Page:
Giro 17: The Shortest

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From Tirano to Lugano. The shortest.
Teglio climb (3rd cat): 7.4 km, 6.5% average, 10% max.
Break-Away: Bandiera, Berlato and Keisse.
Morbegno, first intermediate sprint: Elia Viviani grabs a few more points for his Red Jersey.
Windy. Trek, Lampre and Giant are leading the chase.
Embedded image permalinkMenaggio, second intermediate sprint: this time Nizzolo is fastest.
The breakers shake hands on the Croce di Menaggio: the peloton is close. Many are cooked too and get immediately dropped, Zakarin included. 26 km to go, the break is over
Two riders on the attack: Hansen and Gretsch. Atapuma followss and joins. But they are too slow for Hansen who decides to go solo. Gretsch. tries to follows and drops Atapuma who is quickly caught by the peloton. Gretsch is caught too. Just Hansen remains on the road but is caught 10 km to go.
The race enters Swizerland
Embedded image permalinkCastagnola climb. Again riders get dropped. In front Slagter attacks. Gilbert follows  5 km to go. Descent toward Lugano Lake. Paolini bridges and goes solo. Montaguti gets off the front.
Felline and Nizzolo lead the chase, Paolini caught it's a bunch sprint.
Modlo wins on Nizzolo who is the new Red Jersey.

Alberto Contador:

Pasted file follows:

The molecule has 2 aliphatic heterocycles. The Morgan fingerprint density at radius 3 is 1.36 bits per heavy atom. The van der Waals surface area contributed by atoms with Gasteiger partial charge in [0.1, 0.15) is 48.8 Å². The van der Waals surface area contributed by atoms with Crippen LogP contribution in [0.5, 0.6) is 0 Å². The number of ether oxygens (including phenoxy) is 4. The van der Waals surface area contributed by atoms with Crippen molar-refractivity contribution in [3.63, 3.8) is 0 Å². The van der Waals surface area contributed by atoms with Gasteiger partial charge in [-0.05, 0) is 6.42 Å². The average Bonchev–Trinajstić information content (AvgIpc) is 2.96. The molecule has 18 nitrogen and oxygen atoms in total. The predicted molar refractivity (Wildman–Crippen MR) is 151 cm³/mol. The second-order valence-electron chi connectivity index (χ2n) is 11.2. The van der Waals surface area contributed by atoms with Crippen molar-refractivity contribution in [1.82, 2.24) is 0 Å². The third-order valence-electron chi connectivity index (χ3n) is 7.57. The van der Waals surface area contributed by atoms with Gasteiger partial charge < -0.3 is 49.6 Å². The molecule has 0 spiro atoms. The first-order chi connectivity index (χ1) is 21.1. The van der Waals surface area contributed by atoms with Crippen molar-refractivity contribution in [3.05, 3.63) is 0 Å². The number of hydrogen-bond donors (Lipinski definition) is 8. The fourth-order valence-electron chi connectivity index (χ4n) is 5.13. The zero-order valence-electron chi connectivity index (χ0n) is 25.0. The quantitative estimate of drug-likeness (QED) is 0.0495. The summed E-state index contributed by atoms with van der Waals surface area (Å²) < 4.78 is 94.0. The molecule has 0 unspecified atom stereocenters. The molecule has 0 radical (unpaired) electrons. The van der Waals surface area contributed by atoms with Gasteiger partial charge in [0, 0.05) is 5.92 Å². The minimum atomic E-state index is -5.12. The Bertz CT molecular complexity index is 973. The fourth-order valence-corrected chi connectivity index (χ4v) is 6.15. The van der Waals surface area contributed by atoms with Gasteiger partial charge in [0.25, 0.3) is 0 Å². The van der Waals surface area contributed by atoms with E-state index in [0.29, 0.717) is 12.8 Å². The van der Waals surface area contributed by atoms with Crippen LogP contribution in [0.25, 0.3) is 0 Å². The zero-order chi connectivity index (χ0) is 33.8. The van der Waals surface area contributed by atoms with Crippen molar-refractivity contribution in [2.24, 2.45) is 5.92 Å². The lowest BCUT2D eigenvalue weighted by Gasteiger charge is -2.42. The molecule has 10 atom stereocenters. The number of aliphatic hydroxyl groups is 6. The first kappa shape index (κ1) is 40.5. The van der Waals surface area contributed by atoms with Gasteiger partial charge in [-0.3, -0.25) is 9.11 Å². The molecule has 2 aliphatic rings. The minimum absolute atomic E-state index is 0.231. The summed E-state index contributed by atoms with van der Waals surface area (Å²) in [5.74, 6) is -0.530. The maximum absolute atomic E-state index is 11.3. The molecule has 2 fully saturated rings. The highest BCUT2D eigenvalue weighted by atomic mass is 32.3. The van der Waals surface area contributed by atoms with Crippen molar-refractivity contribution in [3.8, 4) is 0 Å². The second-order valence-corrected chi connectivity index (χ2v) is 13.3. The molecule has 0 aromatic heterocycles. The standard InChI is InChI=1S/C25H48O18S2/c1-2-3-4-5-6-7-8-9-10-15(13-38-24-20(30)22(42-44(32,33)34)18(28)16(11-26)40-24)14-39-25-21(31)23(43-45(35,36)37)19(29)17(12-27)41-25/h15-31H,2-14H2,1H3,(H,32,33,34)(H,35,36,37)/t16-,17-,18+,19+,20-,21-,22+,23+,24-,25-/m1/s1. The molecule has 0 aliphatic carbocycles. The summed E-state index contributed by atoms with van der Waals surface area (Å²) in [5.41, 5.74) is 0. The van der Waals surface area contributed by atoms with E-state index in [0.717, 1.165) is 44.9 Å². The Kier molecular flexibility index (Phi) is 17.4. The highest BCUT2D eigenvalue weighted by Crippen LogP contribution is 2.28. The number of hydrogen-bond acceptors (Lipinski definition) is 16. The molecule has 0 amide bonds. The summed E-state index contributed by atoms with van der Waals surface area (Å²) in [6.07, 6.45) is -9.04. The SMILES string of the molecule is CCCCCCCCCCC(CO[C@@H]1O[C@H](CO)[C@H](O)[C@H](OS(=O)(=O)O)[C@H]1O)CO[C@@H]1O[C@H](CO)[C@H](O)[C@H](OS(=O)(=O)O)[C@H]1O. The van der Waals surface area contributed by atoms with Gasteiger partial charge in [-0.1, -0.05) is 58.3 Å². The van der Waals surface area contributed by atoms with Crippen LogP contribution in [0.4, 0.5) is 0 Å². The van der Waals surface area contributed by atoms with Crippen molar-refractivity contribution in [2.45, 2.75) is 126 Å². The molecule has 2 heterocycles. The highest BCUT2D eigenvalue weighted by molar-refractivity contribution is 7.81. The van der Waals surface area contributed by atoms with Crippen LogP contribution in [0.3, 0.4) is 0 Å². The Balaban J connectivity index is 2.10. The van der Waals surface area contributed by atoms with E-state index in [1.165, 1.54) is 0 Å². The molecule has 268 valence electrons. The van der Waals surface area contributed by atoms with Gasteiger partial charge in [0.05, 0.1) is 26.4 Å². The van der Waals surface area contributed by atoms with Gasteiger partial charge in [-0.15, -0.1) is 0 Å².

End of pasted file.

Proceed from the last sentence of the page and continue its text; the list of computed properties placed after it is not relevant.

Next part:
“In theory it was a transitional stage but it was hard. The road went up and down, and we were riding into a headwind for most of the day. The peloton was very nervous, and it was fast, with the three-man breakaway up the road. So far, something has happened almost every day: a crash or a puncture. I'm very happy because I got through the stage safely and arrived in Lugano, where I live, on my home roads. Yesterday was much more wearing than I would have liked, but I'm one day closer to Milan”
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Giacomo Nizzolo:
Embedded image permalink“Today it was really an important stage for us because I have been feeling pretty good. To be honest in the first part of the race I still felt the stage of yesterday, but then in the end I was feeling strong and unluckily Viviani closed me a little bit, but okay that’s the sprint, and I don’t complain about that. I am just sorry because no doubt today I think I was the strongest in the sprint.”

Sacha Modolo:
"On paper, the stage looked easy, but in reality it was hard, with a real ramp at 4km to go. I looked around me on the climb and I saw lots of potential sprinters in difficulty. Perhaps they were more tired than me. Yesterday was very hard but I had good legs today and it was nice and hot - the sort of day I like. Perhaps we could do with one more rider but, after months of hard work, in Max Richeze and Roberto Ferrari I have one of the best lead-out trains going. I'm afraid of no one."